The true incidence of intestinal rotational disorders is unknown, although a report indicates that the ratio is approximately 0.2–1% of the population and that patients present symptomatically at a rate of 1 in 2500 . This condition is the result of an error during the embryonic period. The classification of these anomalies is divided into nonrotation, malrotation, incomplete rotation, paraduodenal hernia, and reverse rotation . Nonrotation is characterized by the duodenum traveling descending straight down to the right side of the SMA and the small intestine occupying the right side of the abdominal cavity and the large intestine located on the left side. Incomplete rotation or malrotation causes duodenal obstruction due to the formation of Ladd’s bands and the lack of duodenal loop rotation. This condition can lead to catastrophic midgut volvulus. Paraduodenal hernia is caused by failure of the 180° counterclockwise rotation of the midgut. The small intestine herniates between the ascending mesocolon and the retroperitoneum. Reversed rotation presents as the transverse colon located inferior to the duodenum and causes partial mesenteric arterial, venous, and lymphatic obstruction.
Abnormal rotation of the intestine tends to be discussed as a pediatric disease; however, adult patients suffer from this condition with either acute or chronic symptoms . Acute symptoms are caused by sudden obstruction and ischemic changes in the intestine, as in our case. Chronic symptoms are not specific, such as abdominal pain, vomiting, and diarrhea, and can last several years [4, 7, 17, 18]. The diagnosis of nonrotation in adults is not easy before the appearance of acute symptoms of obstruction. This is because patients usually develop without any symptoms or with mild chronic symptoms, and the number of cases is too small to identify [7, 19]. Diagnosis is mainly conducted with CT scan, upper gastrointestinal examination, or incidental surgical findings . However, radiographic examination is limited to diagnosing the anomaly of the rotation due to false positives and negatives [17, 20, 21]. Operative findings are vital for the final diagnoses of an abnormality. In our case, the patient showed acute symptoms, and the CT findings suggested the possibility of volvulus and nonrotation [17, 22, 23]. Finally, the operative findings confirmed that she had nonrotation with volvulus.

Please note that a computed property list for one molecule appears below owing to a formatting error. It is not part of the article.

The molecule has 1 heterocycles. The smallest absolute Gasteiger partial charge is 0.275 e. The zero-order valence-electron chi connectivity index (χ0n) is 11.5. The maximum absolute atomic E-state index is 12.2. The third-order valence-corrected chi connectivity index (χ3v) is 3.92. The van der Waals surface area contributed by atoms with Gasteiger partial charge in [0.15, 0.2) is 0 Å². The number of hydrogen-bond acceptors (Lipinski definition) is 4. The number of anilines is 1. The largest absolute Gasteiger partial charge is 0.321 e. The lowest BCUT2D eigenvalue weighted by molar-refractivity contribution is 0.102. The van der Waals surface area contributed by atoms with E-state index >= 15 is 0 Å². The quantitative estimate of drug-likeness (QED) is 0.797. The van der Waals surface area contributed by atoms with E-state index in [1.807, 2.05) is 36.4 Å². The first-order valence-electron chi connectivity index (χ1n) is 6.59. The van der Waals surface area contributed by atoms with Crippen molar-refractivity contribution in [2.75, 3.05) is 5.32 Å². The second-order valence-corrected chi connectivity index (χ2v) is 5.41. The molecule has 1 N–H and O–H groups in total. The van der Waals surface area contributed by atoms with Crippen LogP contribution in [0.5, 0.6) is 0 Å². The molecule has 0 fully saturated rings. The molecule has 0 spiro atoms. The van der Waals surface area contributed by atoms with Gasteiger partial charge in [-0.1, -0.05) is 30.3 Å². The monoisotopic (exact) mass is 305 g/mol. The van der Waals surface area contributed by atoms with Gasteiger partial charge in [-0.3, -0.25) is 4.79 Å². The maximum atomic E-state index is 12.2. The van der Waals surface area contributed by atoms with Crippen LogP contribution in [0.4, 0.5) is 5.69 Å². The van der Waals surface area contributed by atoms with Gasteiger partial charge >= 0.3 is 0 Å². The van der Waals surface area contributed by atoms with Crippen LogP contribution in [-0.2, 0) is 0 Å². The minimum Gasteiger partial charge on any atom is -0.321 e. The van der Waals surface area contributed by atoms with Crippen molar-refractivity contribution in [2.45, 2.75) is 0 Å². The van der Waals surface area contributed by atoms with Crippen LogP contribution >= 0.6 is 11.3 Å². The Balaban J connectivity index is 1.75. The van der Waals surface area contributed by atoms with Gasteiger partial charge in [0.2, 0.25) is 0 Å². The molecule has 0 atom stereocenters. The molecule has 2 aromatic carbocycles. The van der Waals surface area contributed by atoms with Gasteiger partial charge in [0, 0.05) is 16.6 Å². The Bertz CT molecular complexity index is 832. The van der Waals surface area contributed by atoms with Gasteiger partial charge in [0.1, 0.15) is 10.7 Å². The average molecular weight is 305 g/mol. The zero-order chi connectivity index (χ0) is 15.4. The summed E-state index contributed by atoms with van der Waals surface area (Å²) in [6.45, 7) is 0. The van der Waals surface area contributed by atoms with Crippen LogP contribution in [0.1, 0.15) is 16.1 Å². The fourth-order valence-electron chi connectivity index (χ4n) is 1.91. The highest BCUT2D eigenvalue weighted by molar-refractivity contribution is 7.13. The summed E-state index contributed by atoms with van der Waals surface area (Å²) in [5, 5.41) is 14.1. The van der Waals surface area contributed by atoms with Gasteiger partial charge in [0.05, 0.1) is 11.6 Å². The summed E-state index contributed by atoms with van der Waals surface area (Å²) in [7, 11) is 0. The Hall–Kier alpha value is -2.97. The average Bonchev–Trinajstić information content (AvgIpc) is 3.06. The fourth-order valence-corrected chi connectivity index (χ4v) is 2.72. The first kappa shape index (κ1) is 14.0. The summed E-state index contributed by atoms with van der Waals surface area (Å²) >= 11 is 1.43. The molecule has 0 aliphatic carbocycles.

Colonic volvulus is the condition of bowel torsion around its own mesentery and is the third leading cause of large intestine obstruction . Intestinal volvulus patients tend to have a long redundant colonic segment and elongated mesentery with a narrow base [24, 25]. These anatomical characteristics are either congenital or acquired. One of the congenital causes is the anomaly of intestinal rotation [20, 26, 27]. This anomaly presents as a nonfixed colon and narrowed stalk formation with Ladd’s bands or mesentery adhesions. In our opinion, in cases of adult nonrotation patients, very loose volvulus intermittently occurs with light abdominal symptoms such as pain and vomiting. Loose volvulus and highly mobilized mesentery may cause friction and inflammation at the mesentery. Inflammation leads to the formation of fibrous adhesions at the mesentery and narrows the stalk. Adhesions play a role to serve as an axis in acute severe volvulus at any age. Consequently, once the volvulus attack due to a congenital intestinal rotation anomaly occurs, surgical resection of the involved intestine is the primary indication for radical surgery for treatment and prevention of recurrence. The surgical procedure should be noted along with Ladd’s procedure [28, 29]. First, reduction of the volvulus is required. Second, any fixed band between the cecum or ascending colon and abdominal wall or the duodenum should be dissected to widen the stalk of the mesentery. Third, the adhesion around the duodenum should be detached to mobilize the proximal jejunum to the right upper quadrant. Forth, the involved segment should be removed, and the anastomotic site should be located far from the duodenum to avoid shortening the mesentery stalk, which may lead to further volvulus. Finally, the bowel should be placed in a nonrotation position with appendectomy. There are several reports that indicate a second volvulus attack after Ladd’s procedure in infants for midgut volvulus . This supports our rare case in which an appropriate surgical procedure was performed for volvulus with nonrotation, but volvulus recurrence occurred. Hence, what gastrointestinal surgeons should know is that the intestinal rotation anomaly can suddenly affect adult patients and lead to fatal volvulus, and volvulus recurrence may occur even several years after surgery.